Also, cardboard on the cement is surprisingly warm on your back.
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Old 10-21-2018, 08:42 PM   #10
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Before we built our addition and dream garage, we had small garage (apx 400sf) with no insulation (open stud cavities, no drywall)...here are a few tips:

-If you have open stud cavities, insulate them. It's cheap, easy and has big benefits.
-If you have an uninsulated garage door, use sheets of rigid foam insulation (1" or 2", whatever fits) and can be installed with a couple of dabs of construction adhesive.
-Also regarding garage door, adjust rollers (or shim if needed) so door fits tight to wall...also check door weather stripping (I found gap around door the biggest issue for heat loss).
-Heating...I never found any 120V heater that I liked...tried ceramic, oil filled radiator, etc...the only option that really worked was either propane or kerosene...but make sure you are ventilated. What I found was using kerosene heater to heat space, then shut off and open door for a few seconds...the "stuff" in garage (and cement floor) worked well as a heat-sink and even after door was opened, a small electric heater kept temps ok (or at least for a while).
-Ceiling fan...I know this sounds counterintuitive, but since heat ends up at the ceiling I found that a ceiling fan really helped keep temps more uniform. Fans are cheap (under $50), pretty simple to install (especially if you have a door opener...just run a wire from opener outlet to another well secured box, and mount fan).
-If you have a concrete floor, any thermal break will be helpful. I bought a roll of "outdoor carpet" for cheap and was amazed at how much it helped.

If you are looking for a long term solution, you should look at either a natural gas hanging unit or a 220 electric. If you are wondering what we ended up doing, our old furnace wasn't sized for our house with addition, so it went to the garage. As an added benefit, we also moved the coil and compressor giving us A/C as well as heat...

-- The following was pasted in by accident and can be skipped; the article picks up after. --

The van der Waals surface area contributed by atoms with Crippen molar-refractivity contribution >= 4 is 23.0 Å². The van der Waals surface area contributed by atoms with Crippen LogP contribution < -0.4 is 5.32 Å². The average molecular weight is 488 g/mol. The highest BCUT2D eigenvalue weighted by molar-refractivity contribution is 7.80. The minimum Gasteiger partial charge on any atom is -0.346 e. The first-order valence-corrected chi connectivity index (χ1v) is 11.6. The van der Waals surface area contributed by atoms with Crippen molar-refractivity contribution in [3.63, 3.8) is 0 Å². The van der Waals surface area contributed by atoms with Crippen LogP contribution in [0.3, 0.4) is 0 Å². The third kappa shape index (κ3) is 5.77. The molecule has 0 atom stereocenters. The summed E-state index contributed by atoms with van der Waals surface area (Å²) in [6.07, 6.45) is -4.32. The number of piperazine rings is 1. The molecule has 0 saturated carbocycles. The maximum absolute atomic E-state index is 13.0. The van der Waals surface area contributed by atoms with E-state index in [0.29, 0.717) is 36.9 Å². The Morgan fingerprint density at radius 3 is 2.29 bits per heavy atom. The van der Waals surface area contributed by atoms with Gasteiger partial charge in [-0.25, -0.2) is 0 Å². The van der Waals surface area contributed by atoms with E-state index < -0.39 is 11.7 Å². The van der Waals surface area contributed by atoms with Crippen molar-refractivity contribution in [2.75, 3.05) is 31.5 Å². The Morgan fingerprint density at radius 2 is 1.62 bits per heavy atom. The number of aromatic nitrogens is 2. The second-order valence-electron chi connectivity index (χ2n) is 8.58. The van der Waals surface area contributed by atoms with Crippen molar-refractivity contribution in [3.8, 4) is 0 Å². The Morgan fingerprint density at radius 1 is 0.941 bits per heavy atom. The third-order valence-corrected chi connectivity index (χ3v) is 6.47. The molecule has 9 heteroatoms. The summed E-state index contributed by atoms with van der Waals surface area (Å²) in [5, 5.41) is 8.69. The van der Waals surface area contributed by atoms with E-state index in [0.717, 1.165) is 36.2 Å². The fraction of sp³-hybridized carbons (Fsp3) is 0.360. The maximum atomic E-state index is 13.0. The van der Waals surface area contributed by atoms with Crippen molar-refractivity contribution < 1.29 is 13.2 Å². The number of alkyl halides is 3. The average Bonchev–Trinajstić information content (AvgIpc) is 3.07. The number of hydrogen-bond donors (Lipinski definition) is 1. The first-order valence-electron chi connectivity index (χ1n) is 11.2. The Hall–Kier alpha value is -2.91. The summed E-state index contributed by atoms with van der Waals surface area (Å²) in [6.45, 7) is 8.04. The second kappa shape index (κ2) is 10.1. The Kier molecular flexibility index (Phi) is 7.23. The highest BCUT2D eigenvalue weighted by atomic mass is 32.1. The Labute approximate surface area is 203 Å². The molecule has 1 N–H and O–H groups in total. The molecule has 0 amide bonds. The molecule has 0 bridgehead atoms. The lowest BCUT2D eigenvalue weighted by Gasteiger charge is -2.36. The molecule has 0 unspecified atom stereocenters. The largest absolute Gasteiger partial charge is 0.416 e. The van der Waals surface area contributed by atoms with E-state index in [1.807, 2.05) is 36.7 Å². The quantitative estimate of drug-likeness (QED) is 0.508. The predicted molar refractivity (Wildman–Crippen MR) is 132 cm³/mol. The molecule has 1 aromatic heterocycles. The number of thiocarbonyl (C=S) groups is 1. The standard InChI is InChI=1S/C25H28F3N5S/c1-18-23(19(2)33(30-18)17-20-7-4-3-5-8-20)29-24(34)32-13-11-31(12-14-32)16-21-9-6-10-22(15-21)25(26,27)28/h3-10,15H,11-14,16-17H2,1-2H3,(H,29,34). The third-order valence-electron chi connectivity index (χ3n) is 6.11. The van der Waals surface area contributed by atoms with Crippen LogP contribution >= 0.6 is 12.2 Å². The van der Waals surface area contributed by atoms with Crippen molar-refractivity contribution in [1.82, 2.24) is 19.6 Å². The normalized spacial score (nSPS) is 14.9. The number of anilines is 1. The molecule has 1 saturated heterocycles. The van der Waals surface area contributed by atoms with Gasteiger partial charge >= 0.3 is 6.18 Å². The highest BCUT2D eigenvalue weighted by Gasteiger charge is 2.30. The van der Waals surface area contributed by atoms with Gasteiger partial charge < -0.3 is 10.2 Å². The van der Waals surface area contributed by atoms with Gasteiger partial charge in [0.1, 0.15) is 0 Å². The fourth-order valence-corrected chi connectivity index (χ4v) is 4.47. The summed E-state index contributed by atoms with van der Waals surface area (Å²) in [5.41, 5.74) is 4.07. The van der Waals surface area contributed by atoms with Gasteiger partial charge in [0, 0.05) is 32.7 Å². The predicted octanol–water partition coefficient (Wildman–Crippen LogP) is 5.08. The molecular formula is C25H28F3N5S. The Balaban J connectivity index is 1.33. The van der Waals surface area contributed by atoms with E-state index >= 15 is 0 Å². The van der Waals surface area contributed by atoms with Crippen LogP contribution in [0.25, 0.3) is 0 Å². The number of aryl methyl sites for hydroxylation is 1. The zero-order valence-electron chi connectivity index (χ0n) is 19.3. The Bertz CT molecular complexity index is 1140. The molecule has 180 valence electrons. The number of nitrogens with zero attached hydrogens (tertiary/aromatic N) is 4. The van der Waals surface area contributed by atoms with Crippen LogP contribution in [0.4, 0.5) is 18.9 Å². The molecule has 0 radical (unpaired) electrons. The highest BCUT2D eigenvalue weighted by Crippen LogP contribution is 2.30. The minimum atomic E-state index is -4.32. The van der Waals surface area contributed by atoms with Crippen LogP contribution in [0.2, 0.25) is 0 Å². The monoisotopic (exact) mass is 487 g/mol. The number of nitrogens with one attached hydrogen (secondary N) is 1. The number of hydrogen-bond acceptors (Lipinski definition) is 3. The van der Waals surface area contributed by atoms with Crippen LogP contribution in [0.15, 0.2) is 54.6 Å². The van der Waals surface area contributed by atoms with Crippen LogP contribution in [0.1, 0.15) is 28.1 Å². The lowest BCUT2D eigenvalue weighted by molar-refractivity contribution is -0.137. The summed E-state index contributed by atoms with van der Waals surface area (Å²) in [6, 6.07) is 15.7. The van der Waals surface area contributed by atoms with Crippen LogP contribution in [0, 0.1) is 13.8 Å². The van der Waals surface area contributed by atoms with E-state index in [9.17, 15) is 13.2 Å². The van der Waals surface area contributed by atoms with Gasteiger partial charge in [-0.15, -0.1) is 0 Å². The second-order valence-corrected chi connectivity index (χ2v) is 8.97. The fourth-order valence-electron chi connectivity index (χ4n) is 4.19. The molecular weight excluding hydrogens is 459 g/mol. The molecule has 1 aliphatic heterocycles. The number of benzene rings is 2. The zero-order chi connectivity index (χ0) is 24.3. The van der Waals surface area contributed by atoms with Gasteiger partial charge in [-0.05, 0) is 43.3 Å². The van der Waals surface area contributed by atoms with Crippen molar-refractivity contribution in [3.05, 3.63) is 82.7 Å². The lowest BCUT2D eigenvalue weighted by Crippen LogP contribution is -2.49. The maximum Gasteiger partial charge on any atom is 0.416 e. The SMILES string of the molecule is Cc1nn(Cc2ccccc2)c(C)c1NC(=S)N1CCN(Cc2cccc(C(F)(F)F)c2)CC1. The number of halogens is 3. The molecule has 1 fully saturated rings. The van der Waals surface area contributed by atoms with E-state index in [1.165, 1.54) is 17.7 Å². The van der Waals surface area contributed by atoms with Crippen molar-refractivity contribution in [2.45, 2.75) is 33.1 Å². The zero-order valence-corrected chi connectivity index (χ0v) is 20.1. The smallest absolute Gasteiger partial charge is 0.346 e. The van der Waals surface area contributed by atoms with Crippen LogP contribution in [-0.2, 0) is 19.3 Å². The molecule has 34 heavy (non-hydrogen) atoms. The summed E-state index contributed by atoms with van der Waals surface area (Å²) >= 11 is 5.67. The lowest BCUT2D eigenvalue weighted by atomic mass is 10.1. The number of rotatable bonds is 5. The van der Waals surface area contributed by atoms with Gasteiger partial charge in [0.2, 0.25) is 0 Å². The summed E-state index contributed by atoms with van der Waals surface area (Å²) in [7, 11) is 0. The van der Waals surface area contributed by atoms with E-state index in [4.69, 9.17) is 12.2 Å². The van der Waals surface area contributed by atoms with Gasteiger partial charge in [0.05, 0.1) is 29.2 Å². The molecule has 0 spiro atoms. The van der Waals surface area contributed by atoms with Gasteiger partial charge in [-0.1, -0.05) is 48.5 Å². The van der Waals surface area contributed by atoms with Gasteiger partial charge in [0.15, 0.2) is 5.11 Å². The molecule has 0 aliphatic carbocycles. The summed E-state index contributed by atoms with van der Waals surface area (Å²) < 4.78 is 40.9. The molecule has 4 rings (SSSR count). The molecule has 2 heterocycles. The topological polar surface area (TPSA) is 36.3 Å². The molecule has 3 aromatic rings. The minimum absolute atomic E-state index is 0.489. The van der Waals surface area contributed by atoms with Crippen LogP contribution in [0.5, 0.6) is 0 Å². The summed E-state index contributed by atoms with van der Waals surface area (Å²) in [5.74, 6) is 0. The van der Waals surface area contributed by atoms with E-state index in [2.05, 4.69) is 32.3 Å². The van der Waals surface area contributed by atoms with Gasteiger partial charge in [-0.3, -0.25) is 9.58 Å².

EDIT:
Before you buy anything, do some math. Get an estimate of the volume of the space and google the BTU's needed for reaching (and maintaining) your target temp. Also, many electric heaters don't list BTU (just watts), but again google watt to BTU. Another tip is to measure your thermal drop...on a night were temps are projected to stabilize, put a thermometer in (warm-ish) garage and check in the morning...divide degrees by hours and you'll see how much make-up heat is required per hour. Also check the amps that you have available in your garage...two heaters might sound good, but you might exceed your amp draw. Lastly, it's easier to MAINTAIN a temp than trying to REACH a temp, so always keep garage somewhat warm....as I mentioned earlier, you aren't just trying to warm the air, you'll have a huge chunk of metal (your car) acting as a heat-sink; trying to raise the temp a couple degrees is better than dozens.

Best wishes, and sorry for the length.

Last edited by MWS; 10-21-2018 at 09:26 PM.
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Old 10-22-2018, 04:40 AM   #11
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My humble opinion: you will be wasting your time with small electric heaters all that will happen is your power meter will spin like a router . You are in Canada and I'm assuming many days/nights are far below 0 degrees . So EVERYTHING in the garage is cold and you have to overcome that . Like others have said insulate , insulate and insulate . That includes walls/ceiling/garage door . Then for heat I would go with an LP or natural gas VENTED heater these are generally hung from the ceiling . They pull in outside air for combustion and obviously exhaust outside . You need a massive amount of heat for lets say 10 - 15 minutes to overcome all the cold then you can dial the heat back to maintain your comfort level . Do it once and do it right you won't regret it .
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Old 10-22-2018, 06:17 AM   #12